Radio card for 802.15.4 based on nRF52

I’d love to have a module around that can connect my Framework laptop with an 802.15.4 network, typically 6LoWPAN (same radio as Zigbee). A widely available chip for that is the nRF52 family (eg. nRF52840), which has a Cortex-M core, a USB 2.0 interface and a 802.15.4/BLE/proprietary radio.

Given radio stuff is hard and components are fiddly, it could be built from a SMT module such as the MDBT50Q-1MV2. At a first glance, the 2.1mm high module could fit well on the bottom side of the retrofit expansion card; the screw positioning might be detrimental to the antenna performance.

Usage-wise, this could do either of two things:

  • Serve as an 802.15.4 adapter. This probably needs a custom driver and firmware.
  • Serve as an 802.15.4 NIC. A trivial program in RIOT OS could provide full access to an 802.15.4 network, and expose the link as an Ethernet card.
  • Act as a remote access to the Debug Accessory Mode of the EC (probably needs a few resistors and probably a solder jumper).
  • Custom development: Such a module would enable RIOT OS users to always have an embedded module at hand, which they can use and flash without extra peripherals. Programming would be done via bootloader; as a failsafe, it’d be good to have exposed pads to attach a debugger.

BOM-wise, I think this could be literally just the USB plug and the SMT module (usage as DAM could need a few small parts).

Is there anything that should be reasonably added just because it’s trivial (and doesn’t cause trouble when not populated)?

Would an SDR fit the bill for what you’re trying to do? I’ve seen them used to work with Zigbee in the past. If so, resources might be best spent finding one that you can strip down far enough to fit inside an expansion card housing.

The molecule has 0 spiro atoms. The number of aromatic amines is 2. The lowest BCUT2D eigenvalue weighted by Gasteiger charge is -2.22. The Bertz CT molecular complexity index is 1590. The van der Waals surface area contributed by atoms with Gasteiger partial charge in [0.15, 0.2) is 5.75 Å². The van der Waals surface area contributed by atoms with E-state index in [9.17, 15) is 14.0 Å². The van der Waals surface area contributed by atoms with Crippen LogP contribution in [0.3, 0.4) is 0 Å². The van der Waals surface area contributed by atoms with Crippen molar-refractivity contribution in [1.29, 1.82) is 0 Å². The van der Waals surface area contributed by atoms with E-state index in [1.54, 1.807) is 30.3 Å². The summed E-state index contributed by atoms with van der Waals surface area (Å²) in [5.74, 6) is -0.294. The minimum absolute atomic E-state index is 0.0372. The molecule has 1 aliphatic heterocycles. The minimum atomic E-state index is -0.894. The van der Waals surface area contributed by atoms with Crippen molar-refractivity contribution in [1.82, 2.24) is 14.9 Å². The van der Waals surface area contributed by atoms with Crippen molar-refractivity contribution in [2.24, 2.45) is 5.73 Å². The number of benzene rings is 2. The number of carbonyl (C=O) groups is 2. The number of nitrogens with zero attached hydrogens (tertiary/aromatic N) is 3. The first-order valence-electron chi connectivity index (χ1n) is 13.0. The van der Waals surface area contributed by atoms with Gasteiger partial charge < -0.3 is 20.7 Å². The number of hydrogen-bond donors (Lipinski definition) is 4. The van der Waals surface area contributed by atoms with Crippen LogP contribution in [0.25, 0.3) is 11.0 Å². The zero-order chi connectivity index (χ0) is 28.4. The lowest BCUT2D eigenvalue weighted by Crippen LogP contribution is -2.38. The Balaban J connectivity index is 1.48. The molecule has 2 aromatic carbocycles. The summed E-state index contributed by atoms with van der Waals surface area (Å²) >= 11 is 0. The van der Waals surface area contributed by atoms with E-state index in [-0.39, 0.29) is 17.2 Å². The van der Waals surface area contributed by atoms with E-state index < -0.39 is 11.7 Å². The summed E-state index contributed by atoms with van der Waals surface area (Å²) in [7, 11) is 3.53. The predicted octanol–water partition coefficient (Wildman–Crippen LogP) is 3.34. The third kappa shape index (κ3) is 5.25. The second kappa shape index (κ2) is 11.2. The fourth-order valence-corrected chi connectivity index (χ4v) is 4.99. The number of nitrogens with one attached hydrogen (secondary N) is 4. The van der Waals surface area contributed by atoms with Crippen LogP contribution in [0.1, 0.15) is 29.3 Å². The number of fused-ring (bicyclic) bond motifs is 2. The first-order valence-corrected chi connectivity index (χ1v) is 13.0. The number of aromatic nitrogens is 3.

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As @John_Mayson shared in another thread, the internals of a Nooelec NESDR Nano 3 fit pretty well in the USB-A expansion card housing with only a small USB-C to A adapter required. No advanced skills required.

It does stick out of the housing a little bit, although if you do have soldering skills you could probably replace the USB-A connector on the Nano 3 with a USB-C connector and get it to fit fully.

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For serving as an 802.15.4 radio, probably yes. I have no clue what software stack would be there, or how Linux’ 802.15.4 stack could be made to talk with it, but I’m generally positive when it comes to things that are just a software problem.

For the other use cases, I’d still need a microcontroller on board (and it’d need to be fast enough to do SDR). In particular, the “have an embedded development board always in-device” use case is something I’d be missing – but then again, this probably has a small target audience.

At any rate, it’d be a lot more expensive if the SDR features are not used, and configuration would be more manual.